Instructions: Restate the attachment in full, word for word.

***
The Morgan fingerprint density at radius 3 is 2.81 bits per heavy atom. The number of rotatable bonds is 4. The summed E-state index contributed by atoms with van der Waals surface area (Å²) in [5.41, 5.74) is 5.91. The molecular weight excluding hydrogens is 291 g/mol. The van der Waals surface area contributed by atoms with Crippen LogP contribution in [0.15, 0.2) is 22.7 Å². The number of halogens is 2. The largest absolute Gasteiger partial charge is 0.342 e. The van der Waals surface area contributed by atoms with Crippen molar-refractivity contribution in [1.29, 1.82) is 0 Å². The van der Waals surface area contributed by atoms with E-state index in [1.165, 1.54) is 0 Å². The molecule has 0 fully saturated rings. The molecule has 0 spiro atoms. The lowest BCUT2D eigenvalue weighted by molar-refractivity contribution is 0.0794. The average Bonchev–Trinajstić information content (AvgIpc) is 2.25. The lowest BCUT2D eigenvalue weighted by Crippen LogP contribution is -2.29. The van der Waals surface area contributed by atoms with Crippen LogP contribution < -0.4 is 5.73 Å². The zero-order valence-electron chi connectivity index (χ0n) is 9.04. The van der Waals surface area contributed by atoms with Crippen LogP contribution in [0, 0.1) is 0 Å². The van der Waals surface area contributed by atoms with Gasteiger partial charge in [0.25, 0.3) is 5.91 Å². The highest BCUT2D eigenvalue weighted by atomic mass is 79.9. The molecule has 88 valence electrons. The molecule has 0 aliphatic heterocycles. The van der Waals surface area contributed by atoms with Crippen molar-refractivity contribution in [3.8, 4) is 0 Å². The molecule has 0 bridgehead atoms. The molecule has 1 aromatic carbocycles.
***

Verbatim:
The Morgan fingerprint density at radius 3 is 2.81 bits per heavy atom. The number of rotatable bonds is 4. The summed E-state index contributed by atoms with van der Waals surface area (Å²) in [5.41, 5.74) is 5.91. The molecular weight excluding hydrogens is 291 g/mol. The van der Waals surface area contributed by atoms with Crippen LogP contribution in [0.15, 0.2) is 22.7 Å². The number of halogens is 2. The largest absolute Gasteiger partial charge is 0.342 e. The van der Waals surface area contributed by atoms with Crippen molar-refractivity contribution in [1.29, 1.82) is 0 Å². The van der Waals surface area contributed by atoms with E-state index in [1.165, 1.54) is 0 Å². The molecule has 0 fully saturated rings. The molecule has 0 spiro atoms. The lowest BCUT2D eigenvalue weighted by molar-refractivity contribution is 0.0794. The average Bonchev–Trinajstić information content (AvgIpc) is 2.25. The lowest BCUT2D eigenvalue weighted by Crippen LogP contribution is -2.29. The van der Waals surface area contributed by atoms with Crippen LogP contribution < -0.4 is 5.73 Å². The zero-order valence-electron chi connectivity index (χ0n) is 9.04. The van der Waals surface area contributed by atoms with Crippen LogP contribution in [0, 0.1) is 0 Å². The van der Waals surface area contributed by atoms with Gasteiger partial charge in [0.25, 0.3) is 5.91 Å². The highest BCUT2D eigenvalue weighted by atomic mass is 79.9. The molecule has 88 valence electrons. The molecule has 0 aliphatic heterocycles. The van der Waals surface area contributed by atoms with Crippen molar-refractivity contribution in [3.8, 4) is 0 Å². The molecule has 0 bridgehead atoms. The molecule has 1 aromatic carbocycles.